What is the difference between a contested and an uncontested divorce?
A contested divorce simply means that both parties cannot come to an agreement on all issues. It does not necessarily mean that the matter will get ugly and mean-spirited. Most divorces start out as contested and are then resolved through negotiations and/or court hearings between the two Las Vegas divorce attorneys on behalf of the parties. Learn more about the different divorce types from a Las Vegas divorce attorney
Can one Las Vegas divorce attorney represent both spouses?
Legally, yes. However, most experienced divorce lawyers will not represent both spouses in a divorce action. The divorce attorney who represents both parties simultaneously would be prohibited from giving either party beneficial legal advice, if such advice would be in conflict with one spouse's interests. This is because both spouses are clients, and therefore, are entitled to equal representation.
It is also possible, under certain circumstances, that one spouse can have the Decree of Divorce overturned or "set aside" at a later date, due to a lack of independent legal counsel when they entered into the agreement. Learn more about our uncontested divorce
I am intimidated by my spouse's reaction when I bring up the subject of divorce. What should I do?
Before, during, and at times after a divorce, spouses often say things that are meant to hurt, annoy, scare, intimidate, or upset the other spouse. It is critical that you understand that your spouse is now on the opposite team. If you listen to, or even worse, actually believe what they are telling you, you will have joined your opponent. An experienced Las Vegas divorce attorney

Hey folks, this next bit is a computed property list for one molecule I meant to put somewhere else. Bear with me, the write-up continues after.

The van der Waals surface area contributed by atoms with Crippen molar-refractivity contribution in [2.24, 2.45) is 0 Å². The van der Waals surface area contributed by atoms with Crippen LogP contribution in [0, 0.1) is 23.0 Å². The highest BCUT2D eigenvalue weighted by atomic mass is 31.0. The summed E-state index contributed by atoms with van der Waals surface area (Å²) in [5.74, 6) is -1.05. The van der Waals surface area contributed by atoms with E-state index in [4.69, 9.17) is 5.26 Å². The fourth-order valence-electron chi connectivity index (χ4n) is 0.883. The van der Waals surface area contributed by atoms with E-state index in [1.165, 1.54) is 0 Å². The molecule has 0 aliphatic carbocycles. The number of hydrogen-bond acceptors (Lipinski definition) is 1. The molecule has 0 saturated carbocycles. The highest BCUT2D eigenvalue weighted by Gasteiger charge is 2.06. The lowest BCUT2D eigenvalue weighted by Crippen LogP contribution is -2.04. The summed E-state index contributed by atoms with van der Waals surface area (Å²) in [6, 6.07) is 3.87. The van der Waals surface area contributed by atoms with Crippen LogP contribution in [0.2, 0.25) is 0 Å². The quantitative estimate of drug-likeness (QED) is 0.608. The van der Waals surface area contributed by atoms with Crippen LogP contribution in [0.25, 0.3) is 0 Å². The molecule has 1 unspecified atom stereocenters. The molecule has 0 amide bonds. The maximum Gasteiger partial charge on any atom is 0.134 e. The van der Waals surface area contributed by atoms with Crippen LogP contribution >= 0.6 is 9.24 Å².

is not intimidated by this behavior.
Regardless of gender, there is nothing more important than the safety of our clients. If any form of domestic violence has been committed against you, we can immediately file for a protective order. Learn more about protective orders from Las Vegas family lawyers.
My spouse says that I will be forced to sell the house if we divorce. What can I do?
One spouse cannot force the other to sell the house for purely spiteful reasons. More often, there are financial realities that determine what happens to the house. There are three possible scenarios governing the division of real estate during a divorce:
- Only one party wants to keep the house. In this scenario, the party wanting to keep the house must buy out the equity share of the other party. Often this involves qualifying for a mortgage, solely in one party's name.
- Both parties want to keep, and can afford, the house. In this scenario, numerous factors are considered. Examples include: Whether the children are to live there, or will they have to relocate and attend a different school?;
- Did one party own the house prior to marriage?; Is one party willing to "bid" higher to keep the house?; etc.
- Neither party wants, nor can afford the house alone. In this case, the house is sold and the proceeds are divided according to what has been negotiated between the parties' Las Vegas divorce attorneys. Learn more about division of assets and debts.
"I thought that Attorney Jennifer Abrams was very knowledgeable of the law and was able to fight for what was right. I am very pleased with her during this long and troubling case."
- Jason R.